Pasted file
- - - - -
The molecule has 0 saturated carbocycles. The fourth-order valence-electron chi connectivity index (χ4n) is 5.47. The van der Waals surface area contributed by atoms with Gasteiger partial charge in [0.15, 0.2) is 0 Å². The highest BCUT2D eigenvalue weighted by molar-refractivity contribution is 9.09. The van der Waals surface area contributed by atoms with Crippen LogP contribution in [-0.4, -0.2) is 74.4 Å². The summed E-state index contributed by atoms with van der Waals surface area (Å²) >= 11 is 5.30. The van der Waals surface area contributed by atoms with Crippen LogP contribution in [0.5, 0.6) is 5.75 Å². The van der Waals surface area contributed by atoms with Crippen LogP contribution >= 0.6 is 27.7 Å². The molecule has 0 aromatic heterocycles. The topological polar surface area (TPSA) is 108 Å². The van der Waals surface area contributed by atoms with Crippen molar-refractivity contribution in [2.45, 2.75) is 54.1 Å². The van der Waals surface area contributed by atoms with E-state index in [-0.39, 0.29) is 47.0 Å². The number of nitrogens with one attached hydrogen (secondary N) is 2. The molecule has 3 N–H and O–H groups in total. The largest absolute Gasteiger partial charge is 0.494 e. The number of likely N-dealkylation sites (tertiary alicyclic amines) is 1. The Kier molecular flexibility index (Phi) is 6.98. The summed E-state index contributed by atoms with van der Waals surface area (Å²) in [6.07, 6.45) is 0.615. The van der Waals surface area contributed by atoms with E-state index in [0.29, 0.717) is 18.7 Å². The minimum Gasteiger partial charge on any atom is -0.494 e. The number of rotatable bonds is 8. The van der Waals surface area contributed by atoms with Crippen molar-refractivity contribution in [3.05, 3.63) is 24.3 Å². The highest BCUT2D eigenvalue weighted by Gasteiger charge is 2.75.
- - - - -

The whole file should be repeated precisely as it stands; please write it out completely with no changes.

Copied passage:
The molecule has 0 saturated carbocycles. The fourth-order valence-electron chi connectivity index (χ4n) is 5.47. The van der Waals surface area contributed by atoms with Gasteiger partial charge in [0.15, 0.2) is 0 Å². The highest BCUT2D eigenvalue weighted by molar-refractivity contribution is 9.09. The van der Waals surface area contributed by atoms with Crippen LogP contribution in [-0.4, -0.2) is 74.4 Å². The summed E-state index contributed by atoms with van der Waals surface area (Å²) >= 11 is 5.30. The van der Waals surface area contributed by atoms with Crippen LogP contribution in [0.5, 0.6) is 5.75 Å². The van der Waals surface area contributed by atoms with Crippen LogP contribution >= 0.6 is 27.7 Å². The molecule has 0 aromatic heterocycles. The topological polar surface area (TPSA) is 108 Å². The van der Waals surface area contributed by atoms with Crippen molar-refractivity contribution in [2.45, 2.75) is 54.1 Å². The van der Waals surface area contributed by atoms with E-state index in [-0.39, 0.29) is 47.0 Å². The number of nitrogens with one attached hydrogen (secondary N) is 2. The molecule has 3 N–H and O–H groups in total. The largest absolute Gasteiger partial charge is 0.494 e. The number of likely N-dealkylation sites (tertiary alicyclic amines) is 1. The Kier molecular flexibility index (Phi) is 6.98. The summed E-state index contributed by atoms with van der Waals surface area (Å²) in [6.07, 6.45) is 0.615. The van der Waals surface area contributed by atoms with E-state index in [0.29, 0.717) is 18.7 Å². The minimum Gasteiger partial charge on any atom is -0.494 e. The number of rotatable bonds is 8. The van der Waals surface area contributed by atoms with Crippen molar-refractivity contribution in [3.05, 3.63) is 24.3 Å². The highest BCUT2D eigenvalue weighted by Gasteiger charge is 2.75.